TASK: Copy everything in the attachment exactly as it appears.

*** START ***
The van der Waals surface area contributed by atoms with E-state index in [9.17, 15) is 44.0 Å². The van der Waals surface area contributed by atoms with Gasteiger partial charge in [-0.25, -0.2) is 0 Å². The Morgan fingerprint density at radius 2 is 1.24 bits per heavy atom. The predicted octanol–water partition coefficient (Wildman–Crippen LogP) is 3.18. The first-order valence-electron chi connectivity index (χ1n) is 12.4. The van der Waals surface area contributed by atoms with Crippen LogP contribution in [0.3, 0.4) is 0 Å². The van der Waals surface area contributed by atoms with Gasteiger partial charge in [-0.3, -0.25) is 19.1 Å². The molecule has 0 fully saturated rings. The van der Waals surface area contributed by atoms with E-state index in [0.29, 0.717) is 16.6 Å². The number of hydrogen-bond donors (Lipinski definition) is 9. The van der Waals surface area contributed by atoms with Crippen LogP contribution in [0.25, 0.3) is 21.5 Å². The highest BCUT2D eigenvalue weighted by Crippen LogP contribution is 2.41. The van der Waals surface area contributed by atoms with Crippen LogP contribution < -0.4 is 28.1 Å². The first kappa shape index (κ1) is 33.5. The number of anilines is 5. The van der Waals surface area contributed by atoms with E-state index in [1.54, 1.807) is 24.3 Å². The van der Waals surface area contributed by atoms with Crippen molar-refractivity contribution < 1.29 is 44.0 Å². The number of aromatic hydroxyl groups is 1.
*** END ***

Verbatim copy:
The van der Waals surface area contributed by atoms with E-state index in [9.17, 15) is 44.0 Å². The van der Waals surface area contributed by atoms with Gasteiger partial charge in [-0.25, -0.2) is 0 Å². The Morgan fingerprint density at radius 2 is 1.24 bits per heavy atom. The predicted octanol–water partition coefficient (Wildman–Crippen LogP) is 3.18. The first-order valence-electron chi connectivity index (χ1n) is 12.4. The van der Waals surface area contributed by atoms with Crippen LogP contribution in [0.3, 0.4) is 0 Å². The van der Waals surface area contributed by atoms with Gasteiger partial charge in [-0.3, -0.25) is 19.1 Å². The molecule has 0 fully saturated rings. The van der Waals surface area contributed by atoms with E-state index in [0.29, 0.717) is 16.6 Å². The number of hydrogen-bond donors (Lipinski definition) is 9. The van der Waals surface area contributed by atoms with Crippen LogP contribution in [0.25, 0.3) is 21.5 Å². The highest BCUT2D eigenvalue weighted by Crippen LogP contribution is 2.41. The van der Waals surface area contributed by atoms with Crippen LogP contribution < -0.4 is 28.1 Å². The first kappa shape index (κ1) is 33.5. The number of anilines is 5. The van der Waals surface area contributed by atoms with E-state index in [1.54, 1.807) is 24.3 Å². The van der Waals surface area contributed by atoms with Crippen molar-refractivity contribution < 1.29 is 44.0 Å². The number of aromatic hydroxyl groups is 1.